Empress unveil new ‘Deeper In Disguise’ video ahead of Download Festival appearance…

Empress unveil new ‘Deeper In Disguise’ video ahead of Download Festival appearance…

Prior to this we chat to front man Ollie about the single, and the albums that have most influenced him.

It took a moment of clarity for brothers Ollie (guitars and vocals) and Alex Loring (bass) joined by Edd Unwin (drums) and Tom Meadon (guitars), to realise they’d been making music they never truly loved for years. It was time to start following their instincts 100 per cent. They trusted their music tastes implicitly so decided to ignore the trend and appease their own minds by forming Empress.

Empress have been writing since the start of 2011, honing their style together; quietly and carefully. The result is a sound that belies their young age – all are in their 20s. Soothing and vicious in turn, they juxtapose gentle harmonies with frantic ferocity; relaxed strumming followed by thrashy beats, time signature changes and other interesting meanderings that you’ll just have to find out about for yourself.

Empress take to the Download Festival stage next weekend, with a new gut wrenching single ‘Deeper in Disguise’ available now we caught up with vocalist Ollie Loring who said of the single “The sound we’ve achieved on the new album is a huge step up from anything we’ve written before and we’re extremely proud of it. We’re really excited for people to hear this new song, especially before our UK support dates with Bring Me The Horizon

Taken from their yet-to-be-named debut album, ‘Deeper In Disguise’ is fresh from being mastered in the US and is already available from iTunes, and all other digital stores.

The video for ‘Deeper In Disguise’ – directed by Ross Leppard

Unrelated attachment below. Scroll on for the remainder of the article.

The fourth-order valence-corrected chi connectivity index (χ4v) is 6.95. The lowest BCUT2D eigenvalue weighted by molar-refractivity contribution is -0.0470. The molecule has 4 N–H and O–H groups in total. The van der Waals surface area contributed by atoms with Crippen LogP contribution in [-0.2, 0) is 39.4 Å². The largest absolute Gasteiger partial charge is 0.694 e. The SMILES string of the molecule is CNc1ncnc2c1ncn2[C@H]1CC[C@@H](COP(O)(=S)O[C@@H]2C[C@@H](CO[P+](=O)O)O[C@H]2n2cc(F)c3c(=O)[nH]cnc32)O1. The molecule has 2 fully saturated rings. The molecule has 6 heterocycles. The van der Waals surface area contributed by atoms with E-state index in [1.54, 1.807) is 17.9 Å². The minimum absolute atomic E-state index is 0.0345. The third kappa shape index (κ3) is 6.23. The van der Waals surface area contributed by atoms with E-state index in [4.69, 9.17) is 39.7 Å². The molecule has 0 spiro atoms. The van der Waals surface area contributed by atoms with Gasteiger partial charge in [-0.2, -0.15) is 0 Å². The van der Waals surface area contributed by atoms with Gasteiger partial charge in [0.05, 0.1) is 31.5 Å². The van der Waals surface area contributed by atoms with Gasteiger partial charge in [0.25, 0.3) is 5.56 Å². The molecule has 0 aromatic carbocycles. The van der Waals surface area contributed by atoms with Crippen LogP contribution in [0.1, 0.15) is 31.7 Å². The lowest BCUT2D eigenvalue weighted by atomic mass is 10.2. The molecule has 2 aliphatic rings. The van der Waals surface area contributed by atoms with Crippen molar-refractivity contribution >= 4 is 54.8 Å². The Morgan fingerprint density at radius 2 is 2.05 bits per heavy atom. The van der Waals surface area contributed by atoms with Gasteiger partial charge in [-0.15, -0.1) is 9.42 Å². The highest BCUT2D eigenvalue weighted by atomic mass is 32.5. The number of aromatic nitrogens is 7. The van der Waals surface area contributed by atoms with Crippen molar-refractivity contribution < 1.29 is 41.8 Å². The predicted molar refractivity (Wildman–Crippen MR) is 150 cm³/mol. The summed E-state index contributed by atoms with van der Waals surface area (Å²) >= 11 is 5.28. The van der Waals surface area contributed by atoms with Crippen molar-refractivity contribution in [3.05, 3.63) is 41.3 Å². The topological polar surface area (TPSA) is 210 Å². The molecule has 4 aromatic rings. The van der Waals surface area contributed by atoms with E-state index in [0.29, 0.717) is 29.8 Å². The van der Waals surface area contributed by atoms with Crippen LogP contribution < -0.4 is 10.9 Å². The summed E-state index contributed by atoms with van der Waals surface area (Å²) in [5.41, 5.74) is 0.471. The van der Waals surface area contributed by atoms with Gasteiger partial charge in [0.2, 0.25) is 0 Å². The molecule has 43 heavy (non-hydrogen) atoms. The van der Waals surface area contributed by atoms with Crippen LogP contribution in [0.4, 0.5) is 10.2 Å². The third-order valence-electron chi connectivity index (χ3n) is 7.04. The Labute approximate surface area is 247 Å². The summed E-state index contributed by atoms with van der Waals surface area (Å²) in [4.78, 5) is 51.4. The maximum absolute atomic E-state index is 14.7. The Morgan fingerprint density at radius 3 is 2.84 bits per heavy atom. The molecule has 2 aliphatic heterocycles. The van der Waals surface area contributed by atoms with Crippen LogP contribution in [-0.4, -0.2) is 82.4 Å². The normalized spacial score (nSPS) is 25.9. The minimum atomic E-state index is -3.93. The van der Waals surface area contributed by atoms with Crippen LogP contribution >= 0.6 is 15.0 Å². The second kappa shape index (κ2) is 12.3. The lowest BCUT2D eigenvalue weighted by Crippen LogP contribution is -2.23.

We also took the opportunity to ask bass player Alex Loring to detail the ten albums that have had the most impact upon him, those albums that have influenced him both personally and as a musician; certainly a couple that surprised us her at LTW.

Pink Floyd ‘Dark Side of the Moon’ This is an album we owe a debt of gratitude to. It is the pinnacle of beautiful, meaningful and existential music. Every aspect of this album feels deliberate and considered yet there are gentle meanderings that suggest something more incidental. The message behind the album is implicit but powerful – to the point that I could listen to this album 1000 more times and still not fully appreciate the grandeur of it.

Reuben ‘Racecar is Racecar Backwards’ This album starts off with 5 songs that could easily make it into a ‘Top 100 British Rock Songs Ever’ – in our own humble opinions. There’s so much more than great song writing going on here though. The delivery is so memorable – the dynamics in each song are an amazing journey and Jamie’s voice is incredible in his ability to go between serene and savage in the same phrase. It’s remarkable considering they were all under the age of 25.

Elbow ‘The Seldom Seen Kid’ We admire this band so much. They’ve been putting out great albums for years so when The Seldom Seen Kid was received with critical acclaim – picking up music prizes on the way – it felt justified. If you take out Guy Garvey’s voice from this album – you’re left with a breath-taking rhythmic, melodic and dynamic masterpiece that sounds like no other band. The fact that he has a truly individual vocal style and a particular way with lyricism makes this album very special.

Mastodon ‘Crack the Skye’ If we had to choose one album that was a game changer for our band then this would have to be it. This is my favourite heavy record of all time. Mastodon definitely tipped their hat to some prog rock bands of a past era on this album and with the help of producer-extraordinaire Brendan O’Brien: they executed it stunningly well. They managed to maintain the sludge-metal backbone to their music that we know from previous albums as well.